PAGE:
Thursday, June 20, 2024

Collaboration, not tax, needed to combat obesity

The Australian Food and Grocery Council (AFGC) says a national obesity plan by a group of academics and activists ignores the work already underway across the industry to drive healthier choices.

AFGC CEO Gary Dawson says the report was big on bans and taxes, but short on common sense.

“Highly interventionist policies such as banning certain foods and imposing new food taxes are like putting a bureaucrat in every kitchen, when we know that for most people, the answer is simply to move a bit more and eat a bit less,” he said.

“The report ignores the strong commitment of governments, Australia’s food and beverage sector and health bodies in driving improved health outcomes that are empowering consumers through improved food labelling and reformulation, and by reducing portion sizes and encouraging physical activity.

“The work being done collaboratively under the federal government’s Healthy Food Partnership program and the rapid uptake of the Health Star Rating food-labelling scheme are examples of practical action to encourage healthier choices.”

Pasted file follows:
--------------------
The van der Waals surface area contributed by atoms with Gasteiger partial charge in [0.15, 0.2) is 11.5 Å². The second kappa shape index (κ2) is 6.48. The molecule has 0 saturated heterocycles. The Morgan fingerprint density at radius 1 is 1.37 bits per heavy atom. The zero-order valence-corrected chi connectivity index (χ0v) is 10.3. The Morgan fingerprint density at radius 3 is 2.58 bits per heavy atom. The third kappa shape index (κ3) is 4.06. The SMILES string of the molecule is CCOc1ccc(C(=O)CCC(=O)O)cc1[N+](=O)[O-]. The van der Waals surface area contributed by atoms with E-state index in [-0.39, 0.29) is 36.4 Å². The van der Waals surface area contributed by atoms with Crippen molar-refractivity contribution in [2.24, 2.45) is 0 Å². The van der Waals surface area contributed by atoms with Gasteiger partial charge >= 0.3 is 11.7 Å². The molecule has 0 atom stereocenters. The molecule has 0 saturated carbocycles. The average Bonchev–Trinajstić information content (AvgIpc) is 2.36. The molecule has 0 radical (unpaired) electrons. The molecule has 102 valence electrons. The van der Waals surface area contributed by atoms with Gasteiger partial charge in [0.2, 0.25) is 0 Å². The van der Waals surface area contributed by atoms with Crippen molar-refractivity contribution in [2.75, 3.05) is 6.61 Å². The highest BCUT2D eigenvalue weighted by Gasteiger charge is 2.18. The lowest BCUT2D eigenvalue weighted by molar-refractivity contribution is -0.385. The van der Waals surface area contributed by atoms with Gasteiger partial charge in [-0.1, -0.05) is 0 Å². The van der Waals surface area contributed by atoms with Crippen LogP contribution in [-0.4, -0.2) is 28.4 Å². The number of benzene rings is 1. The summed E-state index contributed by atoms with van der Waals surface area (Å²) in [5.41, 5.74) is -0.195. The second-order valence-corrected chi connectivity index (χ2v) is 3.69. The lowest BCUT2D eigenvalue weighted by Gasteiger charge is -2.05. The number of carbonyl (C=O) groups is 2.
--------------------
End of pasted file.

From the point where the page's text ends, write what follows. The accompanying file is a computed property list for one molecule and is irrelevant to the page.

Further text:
According to recent research from the Australasian Association of Convenience Stores (AACS), the majority of Australians believe a sugar tax would be ineffective in the fight against obesity. Most oppose such a tax because they say it would increase the cost of living, threaten businesses and jobs, and because there are better ways to tackle obesity.

The survey, involving 4,000 voters aged 18 and over from around Australia, shows consumers believe the most effective strategy to reduce obesity is to ban advertising of high-calorie foods during children’s TV programs, while the least effective strategy is to impose a sugar tax.

“These results comprehensively demonstrate that Australian consumers don’t believe that introducing a sugar tax will affect consumer behaviour, nor health outcomes,” said AACS CEO Jeff Rogut.

“The economic ramifications for manufacturers, suppliers and retailers of a sugar tax would be immense, yet the potential for it to achieve improved health outcomes is unknown. It’s too big an economic risk for the Government to take in the context of the challenges already faced by retailers and manufacturers.”

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